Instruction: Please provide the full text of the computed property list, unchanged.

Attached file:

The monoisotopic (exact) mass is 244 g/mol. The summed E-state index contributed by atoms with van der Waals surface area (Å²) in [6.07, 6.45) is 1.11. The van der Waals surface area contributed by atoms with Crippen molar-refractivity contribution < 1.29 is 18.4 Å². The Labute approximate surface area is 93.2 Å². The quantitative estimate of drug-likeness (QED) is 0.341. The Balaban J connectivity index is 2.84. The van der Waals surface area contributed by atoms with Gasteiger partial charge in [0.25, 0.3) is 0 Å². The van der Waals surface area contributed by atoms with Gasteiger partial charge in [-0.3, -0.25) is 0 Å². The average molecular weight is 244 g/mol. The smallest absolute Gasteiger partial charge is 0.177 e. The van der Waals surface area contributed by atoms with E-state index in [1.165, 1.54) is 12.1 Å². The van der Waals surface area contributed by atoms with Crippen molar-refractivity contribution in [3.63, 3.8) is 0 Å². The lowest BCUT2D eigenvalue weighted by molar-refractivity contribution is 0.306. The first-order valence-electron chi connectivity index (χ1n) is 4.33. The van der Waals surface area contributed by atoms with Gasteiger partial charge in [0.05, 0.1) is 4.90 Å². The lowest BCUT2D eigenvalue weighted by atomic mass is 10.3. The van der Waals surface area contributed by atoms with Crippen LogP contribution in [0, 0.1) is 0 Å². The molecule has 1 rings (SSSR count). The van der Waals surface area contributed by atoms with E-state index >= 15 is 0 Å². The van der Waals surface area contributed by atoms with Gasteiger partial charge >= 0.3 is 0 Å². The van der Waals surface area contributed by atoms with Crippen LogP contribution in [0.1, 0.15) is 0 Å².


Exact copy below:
The monoisotopic (exact) mass is 244 g/mol. The summed E-state index contributed by atoms with van der Waals surface area (Å²) in [6.07, 6.45) is 1.11. The van der Waals surface area contributed by atoms with Crippen molar-refractivity contribution < 1.29 is 18.4 Å². The Labute approximate surface area is 93.2 Å². The quantitative estimate of drug-likeness (QED) is 0.341. The Balaban J connectivity index is 2.84. The van der Waals surface area contributed by atoms with Gasteiger partial charge in [0.25, 0.3) is 0 Å². The van der Waals surface area contributed by atoms with Gasteiger partial charge in [-0.3, -0.25) is 0 Å². The average molecular weight is 244 g/mol. The smallest absolute Gasteiger partial charge is 0.177 e. The van der Waals surface area contributed by atoms with E-state index in [1.165, 1.54) is 12.1 Å². The van der Waals surface area contributed by atoms with Crippen molar-refractivity contribution in [3.63, 3.8) is 0 Å². The lowest BCUT2D eigenvalue weighted by molar-refractivity contribution is 0.306. The first-order valence-electron chi connectivity index (χ1n) is 4.33. The van der Waals surface area contributed by atoms with Gasteiger partial charge in [0.05, 0.1) is 4.90 Å². The lowest BCUT2D eigenvalue weighted by atomic mass is 10.3. The van der Waals surface area contributed by atoms with Crippen LogP contribution in [0, 0.1) is 0 Å². The molecule has 1 rings (SSSR count). The van der Waals surface area contributed by atoms with E-state index >= 15 is 0 Å². The van der Waals surface area contributed by atoms with Gasteiger partial charge >= 0.3 is 0 Å². The van der Waals surface area contributed by atoms with Crippen LogP contribution in [0.1, 0.15) is 0 Å².